Home Economics Jobs Are A Cost, Not A Benefit, Honey

Jobs Are A Cost, Not A Benefit, Honey



We have that insistence that we should have a green economy again. Well, perhaps we should at that, nice to be able to see beyond your nose even if the facemask is now against a different type of pollution. But the insistence that we should have a green economy because it produces more jobs is an error. It’s actually a sin against basic economic logic – jobs are a cost, not a benefit.

Thus this from Fiona Harvey fails and fails badly:

That question has a clear answer: a green recovery can produce higher returns on public spending and create more jobs in both the short term and the long term, compared to the alternative of pouring stimulus cash into the fossil fuel economy.

Human labour is an economic resource. We live in a world of scarce resources. The art of becoming richer is to reduce resource use while increasing output from the use of them. This applies to human labour – a scarce resource – as it does to any other. Thus this is silly:

The renewable energy industry has progressed in the last decade, making home solar installation cheap and offshore wind farms viable. All of these are labour intensive

Why do we want to increase our use of a scarce resource?

If governments get it right, the structural changes needed to bring emissions to net zero in the next 30 years will come with a gain in jobs and security.

More jobs eh?

So, start from the beginning again. Just for those who are not au fait with the very basics of economic logic.

We humans have infinite desires and needs. We face a universe of scarce resources with which to try and sate them. We therefore become richer by using fewer resources to satiate any single one of those desires and or wants. For by being economical – and the source of that meaning of that word should show you how at the heart of the subject it is – with resource use we have resources left over with which we can sate some other desire, need or want.

This is as true of human labour as it is of any other such scarce resource. Say, for example, that we’ve got 7.5 billion people. Are all wants and needs that can be sated by human labour currently sated? Nope. So, human labour is a scarce resource then. Thus any labour that we use to do one thing means we cannot have that other thing that could be supplied by human labour. For example, if we used 3 people to provide the energy desires of all humans we’d have 7.5 billion people minus 3 to produce other goods and services which humans might want. If we need to use 1 billion people to supply that energy then we’d have 6.5 billion people to work at all of the other things that humans desire. We’d have fewer things plus the energy in the second case, we would be poorer.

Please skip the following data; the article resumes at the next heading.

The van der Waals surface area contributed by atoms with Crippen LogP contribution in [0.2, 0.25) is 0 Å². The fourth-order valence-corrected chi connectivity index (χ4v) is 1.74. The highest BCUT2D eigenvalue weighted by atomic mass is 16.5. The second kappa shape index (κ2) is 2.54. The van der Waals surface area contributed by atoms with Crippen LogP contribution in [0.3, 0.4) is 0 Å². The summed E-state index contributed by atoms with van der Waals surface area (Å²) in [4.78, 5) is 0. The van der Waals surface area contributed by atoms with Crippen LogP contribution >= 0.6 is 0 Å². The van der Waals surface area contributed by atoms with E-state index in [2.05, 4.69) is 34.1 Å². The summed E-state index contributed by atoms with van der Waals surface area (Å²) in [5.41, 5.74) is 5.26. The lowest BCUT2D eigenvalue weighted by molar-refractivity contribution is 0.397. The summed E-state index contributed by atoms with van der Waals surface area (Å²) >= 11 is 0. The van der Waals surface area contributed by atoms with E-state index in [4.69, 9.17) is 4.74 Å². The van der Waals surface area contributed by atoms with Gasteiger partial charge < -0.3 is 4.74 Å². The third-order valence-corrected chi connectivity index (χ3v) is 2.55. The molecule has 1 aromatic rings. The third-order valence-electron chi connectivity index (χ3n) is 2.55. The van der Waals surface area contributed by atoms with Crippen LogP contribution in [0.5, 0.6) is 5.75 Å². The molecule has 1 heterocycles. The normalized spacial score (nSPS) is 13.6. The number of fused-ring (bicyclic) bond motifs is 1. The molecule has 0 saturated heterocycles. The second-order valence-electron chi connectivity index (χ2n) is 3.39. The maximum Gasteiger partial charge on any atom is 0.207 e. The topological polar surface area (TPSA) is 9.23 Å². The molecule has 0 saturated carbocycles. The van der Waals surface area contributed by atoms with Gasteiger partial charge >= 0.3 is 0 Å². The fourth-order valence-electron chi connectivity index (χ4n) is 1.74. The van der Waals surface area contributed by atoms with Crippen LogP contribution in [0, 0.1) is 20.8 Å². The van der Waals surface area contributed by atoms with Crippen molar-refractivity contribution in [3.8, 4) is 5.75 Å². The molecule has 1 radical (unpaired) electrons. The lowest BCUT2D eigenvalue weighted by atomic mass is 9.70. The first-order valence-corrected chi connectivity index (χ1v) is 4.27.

Now, it might be that we desire to use those more labour intensive methods because they don’t have that unfortunate effect of boiling our grandchildren, or upsetting the whales. Or because air pollution is a bad thing and so on. We are, after all, going to get our energy from somewhere, we are going to miss out on some things as a result of our using all the available human labour to do this that or the other. It’s even possible that the parcel of things we get with renewables is the set which makes us as rich as we can be given our constraints.

But what is absolutely not true is that renewables are desirable solely because they require more human labour, because they create more jobs. That is a cost of having renewables, not a benefit.

Fiona Harvey is the Guardian’s environment correspondent

Such a pity she knows absolutely nothing at all about the economics of the environment. Further, that little bit she thinks she does know is wrong. For jobs are a cost, not a benefit.



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expunct (ɪkˈspʌŋkt)
VERB (transitive)
1. to delete or erase; blot out; obliterate
2. to wipe out or destroy

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